I’m committed to fun times and take advantage of the flexibility academia offers in terms of scheduling. No two days really look the same – except for these days, when I’ve committed myself for the academic year to publishing 4 more papers to defend my dissertation. But a typical day for me, averaged across the time as a PhD student, involves some combination of: lots of writing (papers and grants), phone calls to research participants, planning for trips to the field (or going to trips in the field), teaching (usually one class a semester), prepping for teaching, and ends with fiddle playing, an art project, and running on the beach. Those last three are particularly important to my sanity and balance a lot of time sitting at a desk.
10) What’s the twitter-version of your PhD research?
I’m looking at the potential contributions of citizen science to water quality conservation in estuaries.
11) What’s one stereotype of scientists, social scientists, or science communicators (or all three) that you’d like to correct?
The easiest one is one of my biggest pet peeves – that social science is a “soft science”, qualitative research is not as rigorous as quantitative, and that anyone can do it. I’ve spent a lot of years in school and frequently encounter people who a) don’t understand what social science is, including the diversity amongst us, and b) think they can do it themselves rather than finding a professional as a collaborator.
12) You’ve gotten to travel to some pretty interesting places for your research. You must have some pretty interesting anecdotes from the field! Can you share a favorite one?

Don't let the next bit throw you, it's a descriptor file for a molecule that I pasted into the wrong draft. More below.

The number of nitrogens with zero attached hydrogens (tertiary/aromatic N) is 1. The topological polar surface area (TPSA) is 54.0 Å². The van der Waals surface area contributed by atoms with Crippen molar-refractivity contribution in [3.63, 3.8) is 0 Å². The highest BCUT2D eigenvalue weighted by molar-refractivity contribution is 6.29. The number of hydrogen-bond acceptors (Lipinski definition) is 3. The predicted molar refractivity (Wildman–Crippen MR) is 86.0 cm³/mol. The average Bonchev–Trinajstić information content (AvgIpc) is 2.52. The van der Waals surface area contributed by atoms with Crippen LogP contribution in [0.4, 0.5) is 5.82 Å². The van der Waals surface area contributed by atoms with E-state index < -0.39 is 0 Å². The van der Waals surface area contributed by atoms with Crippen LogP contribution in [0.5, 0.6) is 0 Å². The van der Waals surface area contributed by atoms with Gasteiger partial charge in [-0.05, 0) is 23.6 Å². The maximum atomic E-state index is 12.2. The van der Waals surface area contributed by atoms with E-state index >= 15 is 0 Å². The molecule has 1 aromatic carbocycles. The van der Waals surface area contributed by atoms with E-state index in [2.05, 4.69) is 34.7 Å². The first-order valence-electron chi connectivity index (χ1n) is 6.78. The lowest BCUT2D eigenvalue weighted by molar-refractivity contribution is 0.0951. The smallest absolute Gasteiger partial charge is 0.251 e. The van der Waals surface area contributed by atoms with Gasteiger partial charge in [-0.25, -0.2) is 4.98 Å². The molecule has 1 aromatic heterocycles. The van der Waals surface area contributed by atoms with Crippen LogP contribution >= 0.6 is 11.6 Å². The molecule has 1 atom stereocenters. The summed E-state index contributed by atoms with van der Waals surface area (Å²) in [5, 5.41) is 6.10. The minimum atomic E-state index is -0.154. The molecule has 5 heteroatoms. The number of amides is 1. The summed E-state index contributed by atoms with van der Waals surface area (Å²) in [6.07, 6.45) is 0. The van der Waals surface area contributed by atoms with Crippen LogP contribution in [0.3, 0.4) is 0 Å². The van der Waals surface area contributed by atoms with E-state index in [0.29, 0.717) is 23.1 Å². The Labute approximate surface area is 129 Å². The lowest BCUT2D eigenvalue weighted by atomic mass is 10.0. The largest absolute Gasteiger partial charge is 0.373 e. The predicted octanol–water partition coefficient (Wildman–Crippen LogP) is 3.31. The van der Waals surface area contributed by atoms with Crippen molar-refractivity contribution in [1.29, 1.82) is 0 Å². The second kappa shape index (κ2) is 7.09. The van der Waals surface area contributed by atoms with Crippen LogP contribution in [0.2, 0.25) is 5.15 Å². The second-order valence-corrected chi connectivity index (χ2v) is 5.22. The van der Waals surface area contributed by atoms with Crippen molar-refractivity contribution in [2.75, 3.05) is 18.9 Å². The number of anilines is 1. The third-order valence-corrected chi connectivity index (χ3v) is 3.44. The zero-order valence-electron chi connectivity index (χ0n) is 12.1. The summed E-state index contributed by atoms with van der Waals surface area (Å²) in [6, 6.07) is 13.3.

From one of my most recent trips, on a new research project looking at rural sustainability in Japan: Me and my two research collaborators set up an interview with an older kelp fisherman, who is very active in the fisheries cooperative in the area. Our translator informed us that he spoke “very old Japanese” and that she’d need help translating from someone older. So we approached the vice-mayor, who offered two of his staff members. They knew him from the coop management meetings and found an Ainu language scholar (the local indigenous language) to help us out. Between these 4 helpers, we did a three way translation: “old japanese”/ainu to new japanese to english. The fisher was also very verbose and wanted to tell us about the impacts of climate change he and his crew have notice and and attempted to adapt to. Some of the vocabulary needed for this discussion got super technical and people started pulling out electronic dictionaries. Despite the language barrier, though, we got great information from his stories that had never been documented before. He was a font of climate change information that even the government staff had not yet tapped into. It was one of those moments of both complete science fascination and celebration over fantastic data, but also making a useful “broader impact” for the community we were working in.